Purple seedling stems!
So i see a lot of people have purple stems and wonder how the hell it happens. Well for those who ask the answer is all too often ‘GENETICS’ or temps.
I see it as a sign of overwatering, seedlings need very little water indeed, you really would be suprised. If the roots stay wet for too long then you get purpling of the stem from phosphorous deficiency/lockout.
I grow the same seeds from the same strain and same mother, i use peat cubes but only till the seed germinates at which point the peat cube holds too much water for my liking, its like a sponge not good for drainage. So i prick the seedling out of the peat cube and replant it in my seedling soil that is amended with perlite or vermiculite.
The pics show what a healthy seedling stem should look like, pics one and two notice no purple stem or leaf veins or leaf! This is the only colour you want your seedling stem to be, unless you are growing a purple strain of which very few do or have. It is not genetics 9 out of ten times but simply overwatering.
Myth solved but open to discussion!?
Sorry last pic is my tumbling tom cherry tomato plant.
Sorry but i beg to differ, purple is only for the purple strains! I know people have purple on the plants but that dosent really have to be there. A little is acceptable but a lot occurs on a sick plant. I am only talking seedlings here as the rest is another thread.
I worked at it and am now not getting any purple, seriously weed growers dont get it like the vegetable sites do. It is linked to phosphorous lockout and sometimes iron def. Phosphorous def in flowering turns stems and petiols and whole leaves if bad PURPLE and the two times a plant needs high phosphorous is seedling and flowering! Figures now dosent it.
The reason why people quote temp as a reason for purpling stems is that cold locks out phosphorous very quickly and if a seedling is cold and need high amounts of phosphorous which is present in soil but locked out easily with low temps then hey presto the same thing happens, purple stem from phosphorous deficiency! Why dose no one know this or say genetics, thats a myth for purple strains.
Seriously look at my seedling, no purple and it had very minimal water since it sprouted and good drainage, perfection is almost there for me and seedlings, you may accept purple seedling stems and leaves but quite obviously i didnt and worked at it. PeaceSo i see a lot of people have purple stems and wonder how the hell it happens. Well for those who ask the answer is all too often 'GENETICS' or temps. I…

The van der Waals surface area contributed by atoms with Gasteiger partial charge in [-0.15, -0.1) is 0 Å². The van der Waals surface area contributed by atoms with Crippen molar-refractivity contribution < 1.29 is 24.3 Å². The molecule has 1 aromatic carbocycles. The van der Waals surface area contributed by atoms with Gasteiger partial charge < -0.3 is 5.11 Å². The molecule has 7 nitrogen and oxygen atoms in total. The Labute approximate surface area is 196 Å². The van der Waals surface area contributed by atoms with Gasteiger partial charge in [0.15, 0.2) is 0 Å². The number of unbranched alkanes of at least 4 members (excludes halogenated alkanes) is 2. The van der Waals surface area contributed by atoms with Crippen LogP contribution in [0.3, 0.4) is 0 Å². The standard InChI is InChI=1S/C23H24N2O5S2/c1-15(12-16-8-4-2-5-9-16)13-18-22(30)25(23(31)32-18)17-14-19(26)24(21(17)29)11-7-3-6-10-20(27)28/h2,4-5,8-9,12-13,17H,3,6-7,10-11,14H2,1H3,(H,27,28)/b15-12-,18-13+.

Stems of cannabis plants turning purple, how do I fix this?
Question: Help! My cannabis plants are young (growing in soil indoors with sunlight and my leaves are medium sized) yet my main stems are turning purple from the top downwards. Have you seen this before?
Answer: When a cannabis plant or seedling has a purple stem without any other signs of problems, it is often the result of genetics. However, sometimes you’ll see red stems (pictured below) which are often caused by light exposure (kind of like a “tan”), nutrient deficiencies, various types of stress, poor environment, or pH problems.
Wait a week or two before making any alterations if your plant otherwise appears healthy and is growing fast.
If there are no other symptoms and the rest of the plant is growing fast and healthy, red stems usually aren’t a big deal. As long as you’re continuing to take good care of your plant and responding quickly to any other problems, you should be okay.
These red stems were caused by transplant shock and overall stress, but the clone just needed some TLC and time to grow out of it.
Truly purple stems are often caused by genetics
If you believe there is a nutrient problem with your cannabis plant, for example, if your plant is also growing slowly or the leaves are discolored, then the plant may be suffering from…
- Incorrect pH – The pH being too high or too low at the roots is the most common reason to see a nutrient deficiency)
- Magnesium deficiency can cause purple stems. A good cannabis-friendly nutrient system has a significant amount of magnesium, but if you’re using very soft water, or RO water, you may need to add a Cal-Mag to your nutrient regimen.
- Temperature – Heat or especially cold can trigger red stems in some places. Big temperature fluctuations can also do it even if the temperature is in a good range.
- Humidity – Very high or low humidity can stress plants (especially young seedlings)
- Other types of stress such as light burn, transplant shock, or overwatering can trigger red stems
- Sometimes you’ll never know why and plants just grow out of it ?